EEG patterns in chimeric antigen receptor T cell treatment-associated neurotoxicity (immune effector cell-associated neurotoxicity syndrome) have not yet been systematically studied. We tested the hypothesis that EEG background abnormalities in immune effector cell-associated neurotoxicity syndrome correlate with clinical signs of neurotoxicity. In addition, we describe ictal and interictal EEG patterns to better understand the natural history of immune effector cell-associated neurotoxicity syndrome-associated seizures.
EEGs were obtained in 19 of 100 subjects in a prospective cohort study of children and young adults undergoing CD19-directed chimeric antigen receptor T cell therapy. We classified the EEG background on a severity scale of 0 to 5 during 30-minute epochs. EEG grades were compared with neurotoxicity scored by Common Terminology Criteria for Adverse Events and Cornell Assessment of Pediatric Delirium scores. Descriptive analysis was conducted for ictal and interictal EEG abnormalities.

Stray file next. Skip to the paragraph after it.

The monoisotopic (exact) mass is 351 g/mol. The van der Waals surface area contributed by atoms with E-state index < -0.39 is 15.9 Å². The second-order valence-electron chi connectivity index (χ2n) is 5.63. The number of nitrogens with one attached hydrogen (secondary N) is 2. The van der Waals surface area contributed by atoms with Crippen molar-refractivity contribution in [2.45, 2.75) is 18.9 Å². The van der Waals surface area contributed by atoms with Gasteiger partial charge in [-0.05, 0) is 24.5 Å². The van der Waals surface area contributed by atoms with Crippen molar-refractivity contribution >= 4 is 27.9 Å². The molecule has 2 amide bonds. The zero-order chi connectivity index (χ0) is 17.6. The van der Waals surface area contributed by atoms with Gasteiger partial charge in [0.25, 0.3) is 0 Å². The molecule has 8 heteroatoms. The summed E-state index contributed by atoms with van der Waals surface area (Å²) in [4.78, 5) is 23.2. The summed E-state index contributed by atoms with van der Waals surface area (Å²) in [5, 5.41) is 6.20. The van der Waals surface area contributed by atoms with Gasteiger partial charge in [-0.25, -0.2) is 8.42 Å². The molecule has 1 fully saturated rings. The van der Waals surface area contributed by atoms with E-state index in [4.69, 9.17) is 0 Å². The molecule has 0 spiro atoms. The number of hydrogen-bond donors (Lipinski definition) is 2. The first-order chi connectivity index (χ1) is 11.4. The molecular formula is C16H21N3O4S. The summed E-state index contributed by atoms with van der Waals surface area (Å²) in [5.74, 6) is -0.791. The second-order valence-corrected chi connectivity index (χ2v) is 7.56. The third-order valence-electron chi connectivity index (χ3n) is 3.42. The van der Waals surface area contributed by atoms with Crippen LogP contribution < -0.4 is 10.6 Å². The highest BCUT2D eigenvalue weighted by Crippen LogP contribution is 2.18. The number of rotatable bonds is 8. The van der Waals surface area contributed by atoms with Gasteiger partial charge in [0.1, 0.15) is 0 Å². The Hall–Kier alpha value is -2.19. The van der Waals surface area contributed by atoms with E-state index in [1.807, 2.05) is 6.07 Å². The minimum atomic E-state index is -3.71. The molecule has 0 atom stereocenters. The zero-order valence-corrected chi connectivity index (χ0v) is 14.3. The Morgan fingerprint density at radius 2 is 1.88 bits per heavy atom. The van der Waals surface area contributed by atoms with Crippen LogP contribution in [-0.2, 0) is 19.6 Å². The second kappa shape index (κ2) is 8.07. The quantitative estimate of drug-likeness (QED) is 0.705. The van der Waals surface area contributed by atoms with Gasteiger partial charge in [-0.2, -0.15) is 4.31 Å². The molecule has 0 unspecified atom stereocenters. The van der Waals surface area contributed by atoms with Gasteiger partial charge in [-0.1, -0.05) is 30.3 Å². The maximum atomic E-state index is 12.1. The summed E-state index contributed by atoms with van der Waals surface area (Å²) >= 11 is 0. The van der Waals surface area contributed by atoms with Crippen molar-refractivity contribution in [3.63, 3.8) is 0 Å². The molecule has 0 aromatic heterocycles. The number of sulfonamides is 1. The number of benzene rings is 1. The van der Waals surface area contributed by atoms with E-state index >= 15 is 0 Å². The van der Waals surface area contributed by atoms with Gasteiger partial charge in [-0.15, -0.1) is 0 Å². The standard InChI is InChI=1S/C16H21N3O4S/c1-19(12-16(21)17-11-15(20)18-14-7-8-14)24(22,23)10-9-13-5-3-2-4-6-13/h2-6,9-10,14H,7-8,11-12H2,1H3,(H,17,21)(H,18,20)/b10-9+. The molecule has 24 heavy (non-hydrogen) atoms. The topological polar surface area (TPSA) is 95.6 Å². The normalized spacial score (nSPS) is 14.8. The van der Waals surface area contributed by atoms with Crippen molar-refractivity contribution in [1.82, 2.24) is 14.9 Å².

EEG background abnormality scores correlated well with Common Terminology Criteria for Adverse Events neurotoxicity scores (P = 0.0022) and Cornell Assessment of Pediatric Delirium scores (P = 0.0085). EEG was better able to differentiate the severity of coma patterns compared with the clinical scores. The EEG captured electroclinical seizures in 4 of 19 subjects, 3 of whom had additional electrographic-only seizures. Seizures most often arose from posterior head regions. Interictal epileptiform discharges were focal, multifocal, or lateralized periodic discharges. No seizures or interictal epileptiform abnormalities were seen in subjects without previous clinical seizures.
Continuous EEG monitoring is high yield for seizure detection in high-risk chimeric antigen receptor T cell patients, and electrographic-only seizures are common. Increasing severity of EEG background abnormalities correlates with increasing neurotoxicity grade.